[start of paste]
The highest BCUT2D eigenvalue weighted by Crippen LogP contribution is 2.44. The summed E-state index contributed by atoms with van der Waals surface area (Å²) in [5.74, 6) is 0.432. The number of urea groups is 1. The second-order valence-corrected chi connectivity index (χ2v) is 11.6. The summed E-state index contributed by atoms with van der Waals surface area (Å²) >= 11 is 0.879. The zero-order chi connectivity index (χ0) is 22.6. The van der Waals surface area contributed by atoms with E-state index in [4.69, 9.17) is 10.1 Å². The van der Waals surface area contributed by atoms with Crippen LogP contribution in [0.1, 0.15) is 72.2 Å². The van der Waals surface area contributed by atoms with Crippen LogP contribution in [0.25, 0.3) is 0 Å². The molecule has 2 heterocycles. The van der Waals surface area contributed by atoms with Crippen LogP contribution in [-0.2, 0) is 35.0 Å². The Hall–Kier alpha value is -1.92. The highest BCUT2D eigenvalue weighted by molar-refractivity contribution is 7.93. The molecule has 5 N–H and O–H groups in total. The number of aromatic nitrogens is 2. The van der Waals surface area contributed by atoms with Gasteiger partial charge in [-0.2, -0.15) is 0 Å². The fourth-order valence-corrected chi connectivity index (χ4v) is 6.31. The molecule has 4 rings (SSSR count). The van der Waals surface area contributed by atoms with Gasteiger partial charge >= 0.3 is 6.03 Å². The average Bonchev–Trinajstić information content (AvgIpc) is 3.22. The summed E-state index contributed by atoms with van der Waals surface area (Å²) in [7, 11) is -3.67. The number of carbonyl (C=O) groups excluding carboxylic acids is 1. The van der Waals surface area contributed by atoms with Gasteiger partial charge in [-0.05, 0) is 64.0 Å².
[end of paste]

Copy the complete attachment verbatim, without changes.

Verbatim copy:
The highest BCUT2D eigenvalue weighted by Crippen LogP contribution is 2.44. The summed E-state index contributed by atoms with van der Waals surface area (Å²) in [5.74, 6) is 0.432. The number of urea groups is 1. The second-order valence-corrected chi connectivity index (χ2v) is 11.6. The summed E-state index contributed by atoms with van der Waals surface area (Å²) >= 11 is 0.879. The zero-order chi connectivity index (χ0) is 22.6. The van der Waals surface area contributed by atoms with E-state index in [4.69, 9.17) is 10.1 Å². The van der Waals surface area contributed by atoms with Crippen LogP contribution in [0.1, 0.15) is 72.2 Å². The van der Waals surface area contributed by atoms with Crippen LogP contribution in [0.25, 0.3) is 0 Å². The molecule has 2 heterocycles. The van der Waals surface area contributed by atoms with Crippen LogP contribution in [-0.2, 0) is 35.0 Å². The Hall–Kier alpha value is -1.92. The highest BCUT2D eigenvalue weighted by molar-refractivity contribution is 7.93. The molecule has 5 N–H and O–H groups in total. The number of aromatic nitrogens is 2. The van der Waals surface area contributed by atoms with Gasteiger partial charge in [-0.2, -0.15) is 0 Å². The fourth-order valence-corrected chi connectivity index (χ4v) is 6.31. The molecule has 4 rings (SSSR count). The van der Waals surface area contributed by atoms with Gasteiger partial charge >= 0.3 is 6.03 Å². The average Bonchev–Trinajstić information content (AvgIpc) is 3.22. The summed E-state index contributed by atoms with van der Waals surface area (Å²) in [7, 11) is -3.67. The number of carbonyl (C=O) groups excluding carboxylic acids is 1. The van der Waals surface area contributed by atoms with Gasteiger partial charge in [-0.05, 0) is 64.0 Å².